Vol. 3 No. 2 (Fall 1982)

CHANTAL HÉBERT, Le burlesque au Québec - Un divertissement populaire. Montréal: Editions Hurtubise HMH, Cahiers du Québec (Collection Ethnologie), 1981. Préface de Yvon Deschamps, 302 p, illus, $15.95.

Barbara McEwen

Burlesque has not received much attention from theatre critics over the years, although it has enjoyed great success with the public. Snobbery among the elite, traditional attitudes, or justifiable neglect? Chantal Hébert weighs in heavily on the side of popular culture with her careful study of burlesque as a valid and significant social art form. Her thesis - for this work is based on research for a master's degree at Laval - gets underway somewhat awkwardly, since academic format dictates that the subject chosen be first justified and defined at some length. Once this is accomplished, the purpose of the book emerges: the description and analysis of the lively history and functioning of burlesque and burlesque companies on the Québec scene.

To support her contention that burlesque deserves serious study as theatre, Mlle Hébert picks up Peter Brook's comment:


 
'Mon unique critière, au théâtre, est le souffle qui doit passer entre ceux qui font le spectacle et ceux qui le regardent. Je préfère une pièce de Boulevard de bas étage où tout le monde rit à une oeuvre intelligente mais froide ou rien ne vibre.'1


Yvon Deschamps' preface emphasizes the sociological approach:


 
Recherche constante du contact, de la communion avec le public. Art pur s'il en est, puisque lorsque cc contact se crée, la forme même transcend le fond, et c'est là que le public trouve sa vérité, son miroir, son âme.


It is a curious echo of Gratien Gélinas' popular approach to his own craft.

Equally important is the author's own straightforward observation that someone should examine this form of entertainment before it is too late. It is a telling argument. A number of artists who starred in burlesque when it was at its height are still alive, and their help in providing first-hand information about a genre which is strongly oral is invaluable.

The book is divided into two lengthy chapters: the first dealing with the evolution of the genre in Québec, the second with its components, that is, the players, the productions, and the repertory. Mlle Hébert discusses the early period (1914-1930) which was notable for the general use of English and the predominating influence of American companies and repertory. Gradually, the more venturesome pioneers, particularly Oliver Guimond Sr and Arthur Petrie, changed the speech into popular French in response to the demand of their audiences, while at the same time keeping the pace of the act close to the American original.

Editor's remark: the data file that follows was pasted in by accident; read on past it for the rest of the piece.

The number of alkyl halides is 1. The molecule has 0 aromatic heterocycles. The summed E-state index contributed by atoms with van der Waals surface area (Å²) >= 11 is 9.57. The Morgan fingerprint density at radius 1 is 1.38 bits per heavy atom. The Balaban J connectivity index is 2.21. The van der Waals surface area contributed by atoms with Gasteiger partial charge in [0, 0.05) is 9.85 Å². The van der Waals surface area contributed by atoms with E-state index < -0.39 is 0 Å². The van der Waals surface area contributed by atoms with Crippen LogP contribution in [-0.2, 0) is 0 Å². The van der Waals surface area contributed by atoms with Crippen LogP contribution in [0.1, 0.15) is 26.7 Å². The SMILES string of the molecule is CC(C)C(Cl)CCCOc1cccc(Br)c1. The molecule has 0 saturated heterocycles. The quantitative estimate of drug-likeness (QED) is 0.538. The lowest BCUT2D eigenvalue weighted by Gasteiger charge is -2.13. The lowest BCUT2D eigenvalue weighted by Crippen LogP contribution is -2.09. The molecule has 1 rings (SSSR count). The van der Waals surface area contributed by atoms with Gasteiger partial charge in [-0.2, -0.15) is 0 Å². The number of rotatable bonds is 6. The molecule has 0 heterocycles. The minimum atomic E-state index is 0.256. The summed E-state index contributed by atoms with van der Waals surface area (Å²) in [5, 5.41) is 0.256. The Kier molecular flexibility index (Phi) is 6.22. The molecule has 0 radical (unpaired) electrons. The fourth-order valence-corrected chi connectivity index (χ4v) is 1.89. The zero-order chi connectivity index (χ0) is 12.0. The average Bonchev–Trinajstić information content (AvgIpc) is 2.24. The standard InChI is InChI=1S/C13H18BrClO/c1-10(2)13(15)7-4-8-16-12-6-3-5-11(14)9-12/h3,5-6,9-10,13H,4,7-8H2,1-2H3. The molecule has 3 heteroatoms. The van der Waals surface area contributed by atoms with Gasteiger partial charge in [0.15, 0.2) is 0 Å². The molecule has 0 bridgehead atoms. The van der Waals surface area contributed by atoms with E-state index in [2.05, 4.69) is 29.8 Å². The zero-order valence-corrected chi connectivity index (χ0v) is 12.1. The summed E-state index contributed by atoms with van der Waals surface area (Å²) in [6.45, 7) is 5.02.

A golden age from 1930 to 1950 follows, 'golden', not necessarily because of the quality of the entertainment itself but because of the remarkable attendance (p 45). The fortunes of the Théâtre de Montréal are recounted as well as those of the touring companies, for the hard economic times saw the hey-dey of touring. But finally, despite the lingering popularity of the Gayety, the Radio-Cité, and the revival of the Théâtre des Variétés, the author finds that the overwhelming competition from cabarets and television caused the decline of burlesque. She is not optimistic that there can be another revival despite obvious enjoyment by audiences: there is simply no one remaining to carry on the tradition of the earlier star turns.

The second chapter of the book draws heavily on personal interviews with now-retired performers, transcriptions of interviews from radio and television, and accounts given in two very informative books on the subject; Quand on revoit tout ça by Juliette Petrie, and La Poune by Phillipe Laframboise. This chapter completes, without repeating, the information of the first.